Advocating the Port Project Local businessmen were the strongest agitators for the port, hoping to bolster a sagging local economy. All other major Washington State waterfronts had created public port authorities by 1920. Bellingham Chamber of Commerce Chairman J.J. Donovan cautioned that the only way to stop national railroad companies from gouging local mills with high rates was by passing the port project. With heavy advertising and support from the Bellingham Herald, the measure to create the Port of Bellingham passed by a voter turnout of 90 percent, with 77 percent approval.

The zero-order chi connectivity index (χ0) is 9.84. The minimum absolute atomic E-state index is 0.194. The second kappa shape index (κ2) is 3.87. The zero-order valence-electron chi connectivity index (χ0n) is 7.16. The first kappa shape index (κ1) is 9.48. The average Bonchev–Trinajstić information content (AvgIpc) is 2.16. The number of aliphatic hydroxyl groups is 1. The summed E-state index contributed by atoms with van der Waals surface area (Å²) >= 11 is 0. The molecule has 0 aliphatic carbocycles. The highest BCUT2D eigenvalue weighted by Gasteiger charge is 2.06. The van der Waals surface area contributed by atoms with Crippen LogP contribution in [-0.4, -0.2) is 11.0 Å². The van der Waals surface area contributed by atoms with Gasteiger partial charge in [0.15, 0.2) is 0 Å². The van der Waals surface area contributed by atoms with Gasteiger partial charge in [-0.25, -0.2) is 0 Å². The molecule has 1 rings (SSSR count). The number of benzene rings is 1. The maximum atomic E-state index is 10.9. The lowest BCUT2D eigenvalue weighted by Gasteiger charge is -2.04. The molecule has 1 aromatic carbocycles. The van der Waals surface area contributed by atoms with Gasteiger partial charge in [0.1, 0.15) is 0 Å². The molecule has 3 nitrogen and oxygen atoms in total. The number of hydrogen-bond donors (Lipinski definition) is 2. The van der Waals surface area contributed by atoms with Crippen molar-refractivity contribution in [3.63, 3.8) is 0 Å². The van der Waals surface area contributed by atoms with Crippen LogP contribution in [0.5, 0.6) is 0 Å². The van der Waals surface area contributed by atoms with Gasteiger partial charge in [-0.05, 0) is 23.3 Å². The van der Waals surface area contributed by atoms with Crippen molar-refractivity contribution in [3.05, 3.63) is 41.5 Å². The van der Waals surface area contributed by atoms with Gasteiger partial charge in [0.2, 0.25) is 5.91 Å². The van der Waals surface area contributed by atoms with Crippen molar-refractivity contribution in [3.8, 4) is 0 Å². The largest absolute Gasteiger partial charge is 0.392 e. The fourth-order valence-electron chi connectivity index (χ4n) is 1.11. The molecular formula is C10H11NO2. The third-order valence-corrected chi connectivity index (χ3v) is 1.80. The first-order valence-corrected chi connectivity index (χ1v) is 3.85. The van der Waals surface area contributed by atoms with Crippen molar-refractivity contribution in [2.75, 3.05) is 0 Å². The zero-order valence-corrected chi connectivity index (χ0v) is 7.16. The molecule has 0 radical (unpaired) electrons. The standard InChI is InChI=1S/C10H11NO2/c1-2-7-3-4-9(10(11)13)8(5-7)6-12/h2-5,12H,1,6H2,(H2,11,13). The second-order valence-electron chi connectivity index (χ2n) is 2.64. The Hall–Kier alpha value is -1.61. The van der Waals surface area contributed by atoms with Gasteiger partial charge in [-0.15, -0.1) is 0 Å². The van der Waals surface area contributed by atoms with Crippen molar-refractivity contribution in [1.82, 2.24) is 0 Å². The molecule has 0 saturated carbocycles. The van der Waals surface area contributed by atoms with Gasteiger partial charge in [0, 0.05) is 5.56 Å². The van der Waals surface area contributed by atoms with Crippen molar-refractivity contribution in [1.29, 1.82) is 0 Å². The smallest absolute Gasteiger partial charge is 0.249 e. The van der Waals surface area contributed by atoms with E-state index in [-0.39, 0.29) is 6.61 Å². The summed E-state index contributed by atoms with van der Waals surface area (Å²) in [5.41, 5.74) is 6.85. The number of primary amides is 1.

First Port Commissioners
The three port commissioners of 1927 were all men of substantial private means - a major mill owner, a banker, and an insurance-man. The commissioners were all unambiguously proud of the changes the new port had inaugurated on the waterfront. “About a decade ago,” the port’s 1927 yearbook declared, “port development in Bellingham had been entirely in the hands of private interest.” Now, “the most active agency in that field is the port commission.”